Party: Mum and I
No Traction Canyon:
Muddy brown fireworks leapt up into the headlights as we slowly progressed along the heavily potholed rd. With the rain during the night we were glad we hadn’t walked in the day before, instead waking up at 4am to facilitate an early start – minimising our chances at becoming benighted. I tried to grab a bit if extra sleep but the bumps kept jolting my eyes back open, the corrugations vibrating my spoon against the ceramic bowl. Sporadically I struggled swallow mouthfuls of my yoghurt; my body not really ready to break it’s fast.
The rd improved as we entered the National Park and it wasn’t long before we were parked. Morning light was illuminating the bush as Mum finished her breakfast. And soon we were ready to go.
We had a decent slog ahead of us. The plan was to walk out along the ridge and explore two cks from a high camp; one each day. From the aerial imagery I was quite confident we’d find some nice canyon formation. I also wanted to ground truth a topo map I’d made (with Tom Brennan’s help) featuring 5m contours and a 2x2m grid coloured to indicate slope. I was hopeful it’d help (or had already helped!) with pass finding.
A couple of hours later we arrived at our planned camp. We dumped our gear and were soon on our way. Dropping into the first ck, we found an overhang that we prob could have used instead of bringing a tent. We hadn’t gone very far before an unexpected upper constriction soon appeared in front of us! I climbed down the first bit and confirmed that we’d need to abseil. Throwing the rope up to Mum, she rigged it around a convenient tree and I dropped down first through the slippery narrow slot. I lost traction on the rock slipping a bit.
The canyon quickly opened back up into some coachwood forest. Mum found an open fruit that looked like a wild passionfruit.
It was surprisingly quick walking in the main ck. We mainly stuck below the cliffs CL.
The creek began to cut through the rock again forming canyon, so back in we went. There were a couple of nice abseils. I think it was one of these that had a sling in place.
After a bit of tight constriction the canyon began to open a bit. There was still one short abseil, be the anchor was far back, so we needed the whole rope. Whilst abseiling, Mum’s bag tore open and her dry bag fell out the bottom. Confused apon finding it, she thought she’d lost her pack!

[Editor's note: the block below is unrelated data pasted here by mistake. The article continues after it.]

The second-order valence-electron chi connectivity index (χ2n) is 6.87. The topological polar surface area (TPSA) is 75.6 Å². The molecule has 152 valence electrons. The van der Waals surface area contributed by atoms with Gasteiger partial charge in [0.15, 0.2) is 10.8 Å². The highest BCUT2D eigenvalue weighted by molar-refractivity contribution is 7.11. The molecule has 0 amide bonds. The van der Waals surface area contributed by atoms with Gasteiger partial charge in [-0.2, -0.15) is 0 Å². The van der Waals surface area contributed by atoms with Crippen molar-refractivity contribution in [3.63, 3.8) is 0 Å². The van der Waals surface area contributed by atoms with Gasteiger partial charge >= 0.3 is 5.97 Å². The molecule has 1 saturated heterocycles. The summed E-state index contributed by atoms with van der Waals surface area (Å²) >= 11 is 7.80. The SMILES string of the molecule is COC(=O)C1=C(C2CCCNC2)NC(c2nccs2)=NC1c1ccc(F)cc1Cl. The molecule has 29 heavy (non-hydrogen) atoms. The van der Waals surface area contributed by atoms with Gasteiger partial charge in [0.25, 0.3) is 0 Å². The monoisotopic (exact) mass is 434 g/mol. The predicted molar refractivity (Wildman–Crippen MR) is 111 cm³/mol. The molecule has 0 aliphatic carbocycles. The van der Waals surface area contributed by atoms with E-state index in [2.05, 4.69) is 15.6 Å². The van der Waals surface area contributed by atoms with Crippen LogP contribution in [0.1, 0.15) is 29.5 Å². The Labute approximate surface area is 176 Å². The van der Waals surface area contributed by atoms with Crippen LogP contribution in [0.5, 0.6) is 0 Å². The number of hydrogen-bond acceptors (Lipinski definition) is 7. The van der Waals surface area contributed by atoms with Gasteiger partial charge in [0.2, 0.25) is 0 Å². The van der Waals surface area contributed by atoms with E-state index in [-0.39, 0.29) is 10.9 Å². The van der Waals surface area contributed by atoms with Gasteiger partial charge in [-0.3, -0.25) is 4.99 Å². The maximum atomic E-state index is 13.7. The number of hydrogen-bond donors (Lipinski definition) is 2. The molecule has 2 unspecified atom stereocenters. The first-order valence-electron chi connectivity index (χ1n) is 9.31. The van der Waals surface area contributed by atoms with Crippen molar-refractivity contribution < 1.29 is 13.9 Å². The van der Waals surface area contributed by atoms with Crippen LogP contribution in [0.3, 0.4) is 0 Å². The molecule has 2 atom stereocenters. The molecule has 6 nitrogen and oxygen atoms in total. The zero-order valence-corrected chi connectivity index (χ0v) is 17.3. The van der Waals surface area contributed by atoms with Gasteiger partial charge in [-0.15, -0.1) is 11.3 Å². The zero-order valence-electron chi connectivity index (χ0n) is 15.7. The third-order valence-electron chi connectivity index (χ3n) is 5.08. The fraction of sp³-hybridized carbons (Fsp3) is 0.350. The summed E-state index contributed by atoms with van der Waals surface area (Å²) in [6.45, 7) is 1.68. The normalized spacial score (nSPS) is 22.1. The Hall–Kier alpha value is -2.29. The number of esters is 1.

Reaching the end, we had lunch in the sun and then headed upstream. We found a tunnel and after passing through crossed over it continued upstream to an exit I’d used before.
There were then lots of passionfruit growing where we tried to exit the second clifflines… but it was better to stay low all the way up to our camp. We were back at about quarter to 4.
Mum got tent and fire duty whilst I went back to get water. I got back just as Mum was finishing. We had a relaxing afternoon.
Another early start. But not crazy early. Mum’s microtaxion wasn’t on her harness. The day before, she’d passed up her jumar so I could help remove a carabiner (attached to the top of the jumar with a microtraxion attached). Did it get left there? Should we go back? Mum asked if perhaps I’d kept it. I didn’t think so… We decided to continue with the trip.
This ck was further from our camp, and in retrospect it might have been better to reverse the order since we weren’t sure we’d find an exit.
The ck dropped down steeply, but after a bit of bushbashing we had a bit of a pathway to follow were the water had scoured the vegetation clear.
This creek too had an upper section of canyon. 3 pitches. On the first we pit a log across so the rope wouldn’t get jammed on the pull. The final two, we combined as a single abseil.
The creek then opened up into a pretty amphitheatre type area with overhangs on either side as well as a large «lion king» rock.
This ck too slotted up into a second constriction. Here there were rope marks around the tree so we knew we weren’t the first here. It wasn’t particularly narrow at the bottom, but slotted up around the corner.
The anchor for the next drop was a medium size rock. Mum checked the tape and found that it had burnt through. We retied it and made some improvements to the cairn anchor. The canyon here was dry and with little moss on the walls had quite a different character to the previous canyon.
The final pitch was from some chock stones jammed into he end of the canyon. There was some tape here too.
At the bottom we had lunch and filed up our bottles before looking for a way back up through the cliffs.
It wasn’t far before we found a crack that looked like it would go. Mum led the way, and I helped from below. There was then some scrambling, a small climb up to a tree, an easy but exposed traverse, a ramp up, then contouring again to finally scramble up. We’d made it! Next time I’ll have to look further around to see if its easier were the map suggests.
There was a strange noise. Too big for a snake. Sure enough, scanning the tree I found a goanna climbing upwards. By the time I spotted it again for Mum to see it was nearly at the top of the tree!
We climbed a pagoda to get through the second cliffline and were soon walking back to camp.
We packed up camp and began the weary walk back to the car. There was a possible storm coming our way. The temperature dropped which was nice. We got a few fat drops but it ended up being a dry storm. Mum struggled with energy on the way back.
All in all it was a great trip. Everything went to plan. Two nice canyons. And neither day was overly long. The gradient map proved to be useful in finding a pass. Though it was also inaccurate in that it had shown ways out at the end of the first canyon that didn’t exist. Perhaps the overhung canyon walls?